The sky is gray. The temperature is near freezing. The wind is raw and leaves are falling from the trees, coloring the ground with flecks of brown and red and yellow. It’s a dreary day, a day when I plan to stay indoors, to read, to write and to observe nature, and birds, through the windows of my home. I’ve started those activities at my computer with the book, Birds of America, open on my desk.
I’ve been fascinated with birds since I was very young and this book, published in 1917 with a second edition published in 1936, has been my guide to birds since I was a little boy. We didn’t own a copy but Mother brought it home from the town library. She worked at the library so she didn’t check it, just brought it to me and returned it to the library only when somebody asked for it, which didn’t happen more than a couple of times.
I couldn’t read when Mother first brought me the book. But that book has beautiful color plates, pages of colored pictures of birds, which Mother, or Dad, went through with me whenever I came home and said I’d seen a bird I didn’t know; nor did they from my description. Near the beginning of the Preface to Birds of America it states, there is a “large and steadily increasing number of persons who are interested in American Ornithology.”
Birds of America is not a book to take in the field when bird watching. It’s a large book, bigger than a volume of the set of encyclopedia I have. I did have some books I could carry easily in the field, a set of three shirt pocket size books, The Red Book of Birds, The Blue Book of Birds, and The Yellow Book of Birds. There may have been a fourth, The Green Book of Birds, I don’t remember. But I didn’t want to carry three, or four, books, even though they were small, when I went walking through the woods near my home or along a country road.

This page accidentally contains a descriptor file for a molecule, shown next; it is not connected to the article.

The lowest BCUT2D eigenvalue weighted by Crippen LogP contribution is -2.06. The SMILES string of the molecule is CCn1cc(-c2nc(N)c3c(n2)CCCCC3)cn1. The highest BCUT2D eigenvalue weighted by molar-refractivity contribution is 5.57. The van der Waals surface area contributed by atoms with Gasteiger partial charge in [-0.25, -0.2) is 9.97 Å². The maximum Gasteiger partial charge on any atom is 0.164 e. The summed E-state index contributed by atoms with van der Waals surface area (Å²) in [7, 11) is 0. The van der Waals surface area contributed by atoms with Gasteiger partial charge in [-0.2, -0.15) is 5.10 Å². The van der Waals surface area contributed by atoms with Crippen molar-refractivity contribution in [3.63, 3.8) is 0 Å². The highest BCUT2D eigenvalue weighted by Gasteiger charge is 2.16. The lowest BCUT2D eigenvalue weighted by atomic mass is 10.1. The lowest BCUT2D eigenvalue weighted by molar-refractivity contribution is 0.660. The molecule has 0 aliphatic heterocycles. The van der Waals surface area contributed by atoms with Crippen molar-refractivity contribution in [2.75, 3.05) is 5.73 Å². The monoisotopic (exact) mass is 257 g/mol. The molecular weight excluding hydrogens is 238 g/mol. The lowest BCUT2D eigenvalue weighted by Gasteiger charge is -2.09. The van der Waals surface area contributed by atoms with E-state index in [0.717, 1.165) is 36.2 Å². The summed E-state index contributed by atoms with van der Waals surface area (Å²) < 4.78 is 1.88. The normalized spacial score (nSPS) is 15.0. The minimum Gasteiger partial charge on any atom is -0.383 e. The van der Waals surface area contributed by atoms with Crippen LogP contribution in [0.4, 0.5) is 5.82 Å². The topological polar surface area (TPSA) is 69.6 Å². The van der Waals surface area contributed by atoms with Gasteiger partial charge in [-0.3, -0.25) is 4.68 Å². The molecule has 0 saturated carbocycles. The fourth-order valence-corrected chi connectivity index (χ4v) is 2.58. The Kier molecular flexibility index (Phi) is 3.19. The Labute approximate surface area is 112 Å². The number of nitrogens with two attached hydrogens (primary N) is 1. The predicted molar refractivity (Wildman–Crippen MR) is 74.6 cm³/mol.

A Field Guide to the Birds, by Roger Tory Peterson, is a book that fits in a pocket, a large coat pocket. It was published in 1934 but I didn’t get a copy then. I got a copy of the third or fourth edition. I have now looked for, found, and purchased copies of every edition of Peterson’s classic.
Now there are many books called field guides for the identification of American birds. I have also purchased, or been given, all or nearly all of them, National Geographic Field Guide to the Birds, Ken Kaufman Field Guide to the Birds, David Sibley Field Guide to the Birds, Donald and Lillian Stokes A Guide to the Birds (field guide size though it isn’t titled field guide).
Those field guides to birds are all for eastern birds, east of the Rocky Mountains. There are also field guides to western birds and I have a book titled, Guide to the Birds of Alaska. I have A Field Guide to the Birds of Mexico, and A Field Guide to the Birds of Britain and Europe.
There are books of approximately the same size to many other natural history subjects. I have A field Guide to Birds’ Nests, A Field Guide to the Insects, A Field Guide to Mammals, A Field Guide to Animal Tracks, A Field Guide to Trees and Shrubs, A Field Guide to Wildflowers, A Field Guide to the Ferns. I have a book titled A Field Guide to Rocks and Minerals.
The sky is gray. The temperature is near freezing. The wind is raw and leaves are falling from the trees coloring the ground. It’s a dreary day but it’s warm in the house and I have a plethora of nature books.
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